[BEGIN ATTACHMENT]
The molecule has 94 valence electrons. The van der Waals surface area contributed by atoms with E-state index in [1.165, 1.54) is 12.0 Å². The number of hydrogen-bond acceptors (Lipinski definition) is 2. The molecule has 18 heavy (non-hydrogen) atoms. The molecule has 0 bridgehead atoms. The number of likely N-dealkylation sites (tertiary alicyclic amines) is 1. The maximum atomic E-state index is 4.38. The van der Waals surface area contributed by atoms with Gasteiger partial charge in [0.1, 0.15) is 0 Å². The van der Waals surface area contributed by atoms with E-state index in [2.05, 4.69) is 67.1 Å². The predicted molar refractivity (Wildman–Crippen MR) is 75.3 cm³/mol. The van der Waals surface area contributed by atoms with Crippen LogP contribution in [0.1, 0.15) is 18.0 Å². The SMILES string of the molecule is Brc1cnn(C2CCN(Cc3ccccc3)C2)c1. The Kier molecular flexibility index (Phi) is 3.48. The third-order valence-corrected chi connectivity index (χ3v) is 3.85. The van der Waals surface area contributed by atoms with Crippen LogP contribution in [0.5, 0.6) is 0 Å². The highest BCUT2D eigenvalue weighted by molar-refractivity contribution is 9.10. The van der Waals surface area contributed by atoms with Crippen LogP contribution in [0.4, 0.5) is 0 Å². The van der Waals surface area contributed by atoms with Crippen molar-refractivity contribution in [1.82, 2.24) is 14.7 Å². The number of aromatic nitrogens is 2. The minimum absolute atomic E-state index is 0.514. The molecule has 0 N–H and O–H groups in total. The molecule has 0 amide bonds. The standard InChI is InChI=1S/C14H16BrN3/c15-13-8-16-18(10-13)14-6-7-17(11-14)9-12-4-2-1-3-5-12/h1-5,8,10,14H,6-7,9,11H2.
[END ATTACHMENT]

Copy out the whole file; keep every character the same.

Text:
The molecule has 94 valence electrons. The van der Waals surface area contributed by atoms with E-state index in [1.165, 1.54) is 12.0 Å². The number of hydrogen-bond acceptors (Lipinski definition) is 2. The molecule has 18 heavy (non-hydrogen) atoms. The molecule has 0 bridgehead atoms. The number of likely N-dealkylation sites (tertiary alicyclic amines) is 1. The maximum atomic E-state index is 4.38. The van der Waals surface area contributed by atoms with Gasteiger partial charge in [0.1, 0.15) is 0 Å². The van der Waals surface area contributed by atoms with E-state index in [2.05, 4.69) is 67.1 Å². The predicted molar refractivity (Wildman–Crippen MR) is 75.3 cm³/mol. The van der Waals surface area contributed by atoms with Crippen LogP contribution in [0.1, 0.15) is 18.0 Å². The SMILES string of the molecule is Brc1cnn(C2CCN(Cc3ccccc3)C2)c1. The Kier molecular flexibility index (Phi) is 3.48. The third-order valence-corrected chi connectivity index (χ3v) is 3.85. The van der Waals surface area contributed by atoms with Crippen LogP contribution in [0.5, 0.6) is 0 Å². The highest BCUT2D eigenvalue weighted by molar-refractivity contribution is 9.10. The van der Waals surface area contributed by atoms with Crippen LogP contribution in [0.4, 0.5) is 0 Å². The van der Waals surface area contributed by atoms with Crippen molar-refractivity contribution in [1.82, 2.24) is 14.7 Å². The number of aromatic nitrogens is 2. The minimum absolute atomic E-state index is 0.514. The molecule has 0 N–H and O–H groups in total. The molecule has 0 amide bonds. The standard InChI is InChI=1S/C14H16BrN3/c15-13-8-16-18(10-13)14-6-7-17(11-14)9-12-4-2-1-3-5-12/h1-5,8,10,14H,6-7,9,11H2.